Are monks still enclosed?


#1

I thought monks (as opposed to friars) never went out and spent all their time in prayer. However recently I saw a picture of the Abbot Primate of the Order of St Benedict on stage playing an electric guitar! (apparently he’s a member of a Christian rock group).

I’m sure this would’ve been unthinkable at one time (before Vatican II?), but now everythings back the front. Is it that none are enclosed anymore or only some? Whats the situation now? Thanks.


#2

Some monasteries do not require strict enclosure. Benedictines may have an apostolate outside the enclosure (such as a school or parish).

gcatholic.com/orders/index.htm


#3

[quote="Vico, post:2, topic:242774"]
Some monasteries do not require strict enclosure. Benedictines may have an apostolate outside the enclosure (such as a school or parish).

[/quote]

Yes, during the period of mass European immigration to the US in the 19th century, Benedictines were often pressured by the local bishop into serving in parishes and schools. (source:The Benedictine Order in the United States: An Interpretative History, 1990)

According to the old Catholic Encyclopedia, copyright 1913, such functions were common elsewhere:

Parochial work is undertaken by the following congregations: Cassinese, English, Swiss, Bavarian, Gallican, American-Cassinese, Swiss-American, Beuronese, Cassinese P. O., Austrian (both), Hungarian, and the Abbey of Fort Augustus. In the majority of these congregations the missions are attached to certain abbeys and the monks serving them are under the almost exclusive control of their own monastic superiors; in others the monks only supply the place of the secular clergy and are, therefore, for the time being, under their respective diocesan bishops.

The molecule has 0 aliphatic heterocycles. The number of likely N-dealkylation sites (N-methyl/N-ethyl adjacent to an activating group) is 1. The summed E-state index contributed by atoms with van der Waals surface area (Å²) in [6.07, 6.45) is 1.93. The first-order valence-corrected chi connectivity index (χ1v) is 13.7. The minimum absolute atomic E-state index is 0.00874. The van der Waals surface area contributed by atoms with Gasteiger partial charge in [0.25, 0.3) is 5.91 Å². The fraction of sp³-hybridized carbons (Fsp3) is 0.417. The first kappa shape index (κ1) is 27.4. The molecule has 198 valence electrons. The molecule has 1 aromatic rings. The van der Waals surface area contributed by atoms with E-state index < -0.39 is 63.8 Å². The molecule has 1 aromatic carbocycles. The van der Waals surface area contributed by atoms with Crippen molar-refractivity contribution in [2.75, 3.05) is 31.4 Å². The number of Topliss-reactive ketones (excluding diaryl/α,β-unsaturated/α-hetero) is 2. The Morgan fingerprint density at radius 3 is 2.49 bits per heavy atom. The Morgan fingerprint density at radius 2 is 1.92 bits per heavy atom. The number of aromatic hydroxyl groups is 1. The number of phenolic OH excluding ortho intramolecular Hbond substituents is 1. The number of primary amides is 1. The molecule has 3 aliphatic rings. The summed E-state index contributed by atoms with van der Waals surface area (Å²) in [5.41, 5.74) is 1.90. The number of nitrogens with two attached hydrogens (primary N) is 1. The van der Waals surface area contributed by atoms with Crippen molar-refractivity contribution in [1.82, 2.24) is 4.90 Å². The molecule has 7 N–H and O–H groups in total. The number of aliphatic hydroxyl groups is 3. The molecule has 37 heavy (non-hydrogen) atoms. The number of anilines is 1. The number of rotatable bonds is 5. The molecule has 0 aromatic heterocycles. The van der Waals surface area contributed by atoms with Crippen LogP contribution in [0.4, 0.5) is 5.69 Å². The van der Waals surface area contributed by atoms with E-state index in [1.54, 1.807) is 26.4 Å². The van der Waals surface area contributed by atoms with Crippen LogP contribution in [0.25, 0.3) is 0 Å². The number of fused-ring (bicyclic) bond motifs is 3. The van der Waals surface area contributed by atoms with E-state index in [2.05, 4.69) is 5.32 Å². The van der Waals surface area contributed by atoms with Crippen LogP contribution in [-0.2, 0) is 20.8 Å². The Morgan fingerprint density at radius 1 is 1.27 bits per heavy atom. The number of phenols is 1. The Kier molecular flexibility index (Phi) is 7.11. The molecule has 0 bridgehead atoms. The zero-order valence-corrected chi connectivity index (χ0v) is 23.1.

The work of education is common to all congregations of the order. It takes the form in different places of seminaries for ecclesiastical studies, schools, and gymnasia for secondary education not strictly ecclesiastical, or of colleges for a higher or university course. In Austria and Bavaria many of the government lycees or gymnasia are entrusted to the care of the monks. In England and America the Benedictine schools rank high amongst the educational establishments of those countries, and compete successfully with the non-Catholic schools of a similar class. Those of the American Cassinese congregation have already been enumerated; they include three seminaries, fourteen schools and colleges, and an orphanage, with a total of nearly two thousand students-The Swiss American congregation carries on scholastic work at five of its abbeys. At St. Meinrad's, besides the seminary, there is a commercial college; at Spielerville (Arkansas) and Mount Angel (Oregon) are seminaries; and at Conception, Spielerville, Covington (Louisiana), and Mount Angel are colleges. The English Benedictines have large and flourishing colleges attached to each of their abbeys, and belonging to Downside are also two other smaller schools, one a "grammar school" at Ealing, London, and the other a preparatory school recently established at Enniscorthy, Ireland.

oce.catholic.com/index.php?title=Benedictine_Order


#4

I think the Carthusians and Cistercians are the only strictly enclosed Orders. The others, as far as I know, are a mixed bag.


#5

To be perfectly honest, the idea of "strict enclosure" was not prominent even to St. Benedict himself. From the foundation of his rule until the 1300's, there was no such idea of a strict, total enclosure. When St. Dominic went to reform the nuns of San Sisto in the 1210's, for example, they were a very queer mix of different ideas and rules. He imposed a sort of half-enclosed that was something close to the strictness of later ones. I believe Benedict himself wrote about "gyrovagarians", monks who went to new monasteries when they got bored of an old one.

It's a shifting and moving set of ideas over time. I'd prefer monks to be enclosed and friars to be the apostolate-oriented ones, but there's so much variety in the Church! It's great!


#6

Well yes, but St. Benedict didn’t have kind things to say about gyrovagues. His rule sought to put a stop to such a practice, hence the vow of Stability. But you are also correct that he did recognize that occasionally there was a need to travel from the monastery, and perhaps stay elsewhere for a time.


#7

Not mentioned yet are the Carmelites and Poor Clares, both contemplative.

cloisteredlife.com/links/


#8

My branch of Benedictines (Olivetans-olivetani) travel. 4 hours in both directions to be at some of our Oblate meetings:eek:


#9

the Camaldolese are pretty contemplative too


#10

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